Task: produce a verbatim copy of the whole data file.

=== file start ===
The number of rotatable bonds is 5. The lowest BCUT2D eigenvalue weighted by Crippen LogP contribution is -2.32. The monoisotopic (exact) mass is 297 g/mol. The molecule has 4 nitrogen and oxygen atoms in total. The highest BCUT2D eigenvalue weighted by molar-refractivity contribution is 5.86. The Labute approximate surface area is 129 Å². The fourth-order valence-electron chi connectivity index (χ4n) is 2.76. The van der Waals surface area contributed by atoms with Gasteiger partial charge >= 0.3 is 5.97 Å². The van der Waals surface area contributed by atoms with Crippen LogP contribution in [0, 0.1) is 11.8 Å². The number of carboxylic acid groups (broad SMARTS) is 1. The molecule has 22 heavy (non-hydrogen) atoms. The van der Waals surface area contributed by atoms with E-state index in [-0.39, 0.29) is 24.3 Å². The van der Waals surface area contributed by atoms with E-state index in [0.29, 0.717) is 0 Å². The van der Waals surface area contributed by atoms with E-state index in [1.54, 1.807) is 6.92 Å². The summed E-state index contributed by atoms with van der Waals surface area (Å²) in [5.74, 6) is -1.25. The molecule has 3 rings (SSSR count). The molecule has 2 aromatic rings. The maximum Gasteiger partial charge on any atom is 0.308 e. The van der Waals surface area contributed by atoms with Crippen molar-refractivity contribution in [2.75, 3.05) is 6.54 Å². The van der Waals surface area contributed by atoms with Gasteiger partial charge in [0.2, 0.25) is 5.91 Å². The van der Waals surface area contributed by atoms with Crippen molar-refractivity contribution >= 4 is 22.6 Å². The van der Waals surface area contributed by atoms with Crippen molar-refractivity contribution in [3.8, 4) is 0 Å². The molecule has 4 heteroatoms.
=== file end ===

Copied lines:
The number of rotatable bonds is 5. The lowest BCUT2D eigenvalue weighted by Crippen LogP contribution is -2.32. The monoisotopic (exact) mass is 297 g/mol. The molecule has 4 nitrogen and oxygen atoms in total. The highest BCUT2D eigenvalue weighted by molar-refractivity contribution is 5.86. The Labute approximate surface area is 129 Å². The fourth-order valence-electron chi connectivity index (χ4n) is 2.76. The van der Waals surface area contributed by atoms with Gasteiger partial charge >= 0.3 is 5.97 Å². The van der Waals surface area contributed by atoms with Crippen LogP contribution in [0, 0.1) is 11.8 Å². The number of carboxylic acid groups (broad SMARTS) is 1. The molecule has 22 heavy (non-hydrogen) atoms. The van der Waals surface area contributed by atoms with E-state index in [-0.39, 0.29) is 24.3 Å². The van der Waals surface area contributed by atoms with E-state index in [0.29, 0.717) is 0 Å². The van der Waals surface area contributed by atoms with E-state index in [1.54, 1.807) is 6.92 Å². The summed E-state index contributed by atoms with van der Waals surface area (Å²) in [5.74, 6) is -1.25. The molecule has 3 rings (SSSR count). The molecule has 2 aromatic rings. The maximum Gasteiger partial charge on any atom is 0.308 e. The van der Waals surface area contributed by atoms with Crippen molar-refractivity contribution in [2.75, 3.05) is 6.54 Å². The van der Waals surface area contributed by atoms with Gasteiger partial charge in [0.2, 0.25) is 5.91 Å². The van der Waals surface area contributed by atoms with Crippen molar-refractivity contribution >= 4 is 22.6 Å². The van der Waals surface area contributed by atoms with Crippen molar-refractivity contribution in [3.8, 4) is 0 Å². The molecule has 4 heteroatoms.